A-frame is basically lacking parallel shins throughout most of the turn. The issue is really that the skis are not at the same angle - the inside ski is generally almost flat on the snow.
There are bad a-frames and a-frames we can ignore - A-frames are always a symptom and not a cause and they are usually a problem when accompanied by other symptoms like diverging skis, hip dump etc.
There are many things that can cause an A-frame, depending on one's developmental level and, as usual when evaluating performance, we'll use the EEPPTT framework.
Equipment wise, boots out of alignment is a root cause of many A-frames. Some grow out of it, some get used to compensating.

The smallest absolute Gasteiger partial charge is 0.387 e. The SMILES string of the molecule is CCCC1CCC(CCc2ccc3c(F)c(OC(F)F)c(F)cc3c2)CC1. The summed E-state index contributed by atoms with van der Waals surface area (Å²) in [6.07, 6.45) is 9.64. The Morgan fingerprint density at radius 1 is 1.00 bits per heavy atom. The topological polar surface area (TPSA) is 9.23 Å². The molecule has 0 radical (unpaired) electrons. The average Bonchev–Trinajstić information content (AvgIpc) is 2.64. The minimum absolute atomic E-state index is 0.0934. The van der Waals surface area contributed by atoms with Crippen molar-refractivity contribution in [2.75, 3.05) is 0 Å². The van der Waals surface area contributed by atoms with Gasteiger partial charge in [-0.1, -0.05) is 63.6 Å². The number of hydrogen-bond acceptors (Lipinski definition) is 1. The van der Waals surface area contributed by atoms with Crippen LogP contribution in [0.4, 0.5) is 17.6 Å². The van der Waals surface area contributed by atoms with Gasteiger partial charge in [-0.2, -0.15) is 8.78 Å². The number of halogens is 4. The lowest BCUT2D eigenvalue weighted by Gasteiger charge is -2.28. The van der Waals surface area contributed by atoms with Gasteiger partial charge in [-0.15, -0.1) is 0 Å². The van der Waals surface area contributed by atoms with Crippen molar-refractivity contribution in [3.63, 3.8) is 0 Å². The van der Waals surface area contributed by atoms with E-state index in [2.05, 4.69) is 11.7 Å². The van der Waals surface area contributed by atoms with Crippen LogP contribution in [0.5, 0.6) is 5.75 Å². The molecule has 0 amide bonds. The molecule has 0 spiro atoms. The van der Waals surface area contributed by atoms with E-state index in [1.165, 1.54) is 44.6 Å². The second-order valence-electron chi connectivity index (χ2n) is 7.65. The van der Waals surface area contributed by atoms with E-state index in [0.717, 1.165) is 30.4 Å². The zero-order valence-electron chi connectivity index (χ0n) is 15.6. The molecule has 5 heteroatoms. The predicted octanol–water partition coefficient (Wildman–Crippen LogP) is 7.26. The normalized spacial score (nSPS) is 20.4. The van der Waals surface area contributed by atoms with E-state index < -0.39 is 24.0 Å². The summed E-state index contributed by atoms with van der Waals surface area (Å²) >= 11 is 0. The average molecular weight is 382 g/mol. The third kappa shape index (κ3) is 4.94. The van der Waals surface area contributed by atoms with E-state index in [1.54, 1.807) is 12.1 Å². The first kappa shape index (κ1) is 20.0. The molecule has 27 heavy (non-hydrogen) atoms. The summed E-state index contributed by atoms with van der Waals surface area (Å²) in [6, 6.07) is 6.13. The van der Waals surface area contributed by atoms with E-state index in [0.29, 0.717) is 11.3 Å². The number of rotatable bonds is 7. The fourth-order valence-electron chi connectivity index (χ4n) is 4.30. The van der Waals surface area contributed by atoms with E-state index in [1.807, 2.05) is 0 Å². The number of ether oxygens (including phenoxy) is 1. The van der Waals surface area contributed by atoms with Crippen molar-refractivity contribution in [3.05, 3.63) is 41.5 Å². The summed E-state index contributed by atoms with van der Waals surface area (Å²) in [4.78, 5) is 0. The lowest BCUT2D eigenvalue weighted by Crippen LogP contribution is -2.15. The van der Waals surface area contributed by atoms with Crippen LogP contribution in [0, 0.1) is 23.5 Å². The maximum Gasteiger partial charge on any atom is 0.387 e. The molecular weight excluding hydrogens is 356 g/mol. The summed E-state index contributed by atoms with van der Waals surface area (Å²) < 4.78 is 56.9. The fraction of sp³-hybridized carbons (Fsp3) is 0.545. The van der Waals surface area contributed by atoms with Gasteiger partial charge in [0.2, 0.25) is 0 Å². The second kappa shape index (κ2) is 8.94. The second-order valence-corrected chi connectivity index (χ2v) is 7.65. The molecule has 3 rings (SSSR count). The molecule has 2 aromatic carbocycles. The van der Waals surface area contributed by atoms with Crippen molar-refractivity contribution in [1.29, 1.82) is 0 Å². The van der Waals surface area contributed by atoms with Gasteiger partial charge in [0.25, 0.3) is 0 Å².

Boots that are too large are also a problem, as the feet and ankles have no effect and the skier tends to use the hips to drag the skis on edge. Recreational skiers tend to choose "comfortable" boots, which are too large for fine control.
Speed can be an issue. Usually when the speed is too high or environment too gnarly, technical finesse goes out the window and all kinds of bad tendencies come out. Take the challenging terrain out of the picture before attempting to remedy this.
Technical - there are many causes for A-frames:
Note that there are release sequences that give the appearance of A-frame, especially when coming from a wider stance - visible usually in WC speed skiing.
Some of the best cures for A-frames and hip dumps involve a focus on tipping from the ankles and especially managing the inside ski better: